You have some ways to go before you can fully understand the code below:

#!/usr/bin/perl

use strict; use warnings;

use Regex::PreSuf;

my %comments;

my @types = qw( GOOD BAD ); # DRY
my $types_re = presuf @types;

while ( my $comment = <DATA> ) {
    chomp $comment;
    last unless $comment =~ /\S/;

    # capturing match in list context returns captured strings
    my ($type) = ( $comment =~ /($types_re)/ );
    push @{ $comments{$type} }, $comment;
}

for my $type ( @types ) {
    print "$type comments:\n";

    for my $comment ( @{ $comments{$type} } ) {
        print $comment, "\n";
    }
}

__DATA__
This dining experience was GOOD blah blah blah.
Overall this was a BAD time and me and my blah blah.
share|improve this answer

You could use regular expressons, eg:

if ($comments[$i] =~ /GOOD/) {
    # good comment
}

or more generally

if ($comments[$i] =~ /\b([A-Z]{2,})\b/) {
    print "Comment: $1\n";
}

Here, \b means word boundary, () are used to extract captured text, [A-Z] represent a group of capital characters - capital letters, {2,} means that there have to be 2 or more characters defined by previous class.

share|improve this answer

I would store all your comments into a hash-of-arrays data structure, with the key being your capitalized word. Here is a general solution to grab any capitalized word (assuming only one per comment), not just GOOD and BAD:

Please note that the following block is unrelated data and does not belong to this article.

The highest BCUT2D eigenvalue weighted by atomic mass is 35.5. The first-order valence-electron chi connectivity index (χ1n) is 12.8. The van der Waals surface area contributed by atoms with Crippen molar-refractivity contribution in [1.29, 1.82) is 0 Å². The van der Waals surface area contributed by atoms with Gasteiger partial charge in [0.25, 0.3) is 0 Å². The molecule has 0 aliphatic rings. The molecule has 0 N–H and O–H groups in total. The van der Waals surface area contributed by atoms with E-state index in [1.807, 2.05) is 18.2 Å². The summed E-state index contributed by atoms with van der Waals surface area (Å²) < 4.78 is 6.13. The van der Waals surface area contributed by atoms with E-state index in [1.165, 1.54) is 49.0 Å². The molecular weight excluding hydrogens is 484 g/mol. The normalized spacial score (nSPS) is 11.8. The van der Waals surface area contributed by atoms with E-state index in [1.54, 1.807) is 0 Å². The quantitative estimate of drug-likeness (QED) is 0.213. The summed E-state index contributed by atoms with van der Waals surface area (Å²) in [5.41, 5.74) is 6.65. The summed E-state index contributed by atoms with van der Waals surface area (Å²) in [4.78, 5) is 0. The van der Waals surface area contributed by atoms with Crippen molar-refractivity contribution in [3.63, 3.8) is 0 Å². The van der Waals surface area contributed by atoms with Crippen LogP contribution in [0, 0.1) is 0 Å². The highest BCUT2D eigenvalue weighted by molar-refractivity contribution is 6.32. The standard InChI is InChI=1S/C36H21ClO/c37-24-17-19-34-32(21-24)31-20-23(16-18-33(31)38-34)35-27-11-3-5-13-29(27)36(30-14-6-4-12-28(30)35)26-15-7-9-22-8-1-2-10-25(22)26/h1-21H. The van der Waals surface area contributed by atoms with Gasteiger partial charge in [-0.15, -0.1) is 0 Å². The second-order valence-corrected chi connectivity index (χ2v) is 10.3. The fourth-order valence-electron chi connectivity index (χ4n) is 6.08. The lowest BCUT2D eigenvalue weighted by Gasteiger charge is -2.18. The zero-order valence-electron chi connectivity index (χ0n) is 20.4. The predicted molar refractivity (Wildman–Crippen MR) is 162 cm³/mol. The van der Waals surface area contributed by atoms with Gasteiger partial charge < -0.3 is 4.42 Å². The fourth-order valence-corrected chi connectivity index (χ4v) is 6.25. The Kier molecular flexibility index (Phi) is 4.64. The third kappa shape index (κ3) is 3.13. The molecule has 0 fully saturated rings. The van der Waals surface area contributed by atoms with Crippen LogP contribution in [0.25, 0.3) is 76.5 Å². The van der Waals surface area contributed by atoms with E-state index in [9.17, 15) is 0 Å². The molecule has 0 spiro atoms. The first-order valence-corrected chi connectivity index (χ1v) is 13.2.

use strict;
use warnings;

my @comments = <DATA>;
chomp @comments;

my %data;
for (@comments) {
    my $cap;    
    for (split) {
        $cap = $_ if /^[A-Z]+$/;
    }
    if ($cap) { push @{ $data{$cap} }, $_ }
}
use Data::Dumper; print Dumper(\%data);

__DATA__
This is GOOD stuff
Here's some BAD stuff.
More of the GOOD junk.
Nothing here.

Here is the output:

$VAR1 = {
          'BAD' => [
                     'Here\'s some BAD stuff.'
                   ],
          'GOOD' => [
                      'This is GOOD stuff',
                      'More of the GOOD junk.'
                    ]
        };
share|improve this answer

In my opinion, your best bet would be to create a disk-based database of some sort (SQLite?) that stores the comments and type as separate data.

Then use one of the other posted solutions to import your existing data into it.

The only problem here is that you need to learn Perl's DBI layer and a bit of SQL to use SQLite with Perl.

share|improve this answer

Not sure what you mean by "organize" and "based on".

If you mean produce a list of any capitalized words, each with a list of the lines containing that word (similar to toolic's solution, you could do this:

my %CAPS = ();

map {
    my ($word) = /(\b[A-Z]+\b)/;
    push( @{ $CAPS{$word} }, $_)
} @comments;

This will build a mapping of WORDS to things, and the things in this case are going to be lists of lines.

And you can refer to these lists as $CAPS{'GOOD'} or $CAPS{'BAD'}, or $CAPS{whatever}.

share|improve this answer

Your Answer

 
discard

By posting your answer, you agree to the privacy policy and terms of service.

Not the answer you're looking for? Browse other questions tagged or ask your own question.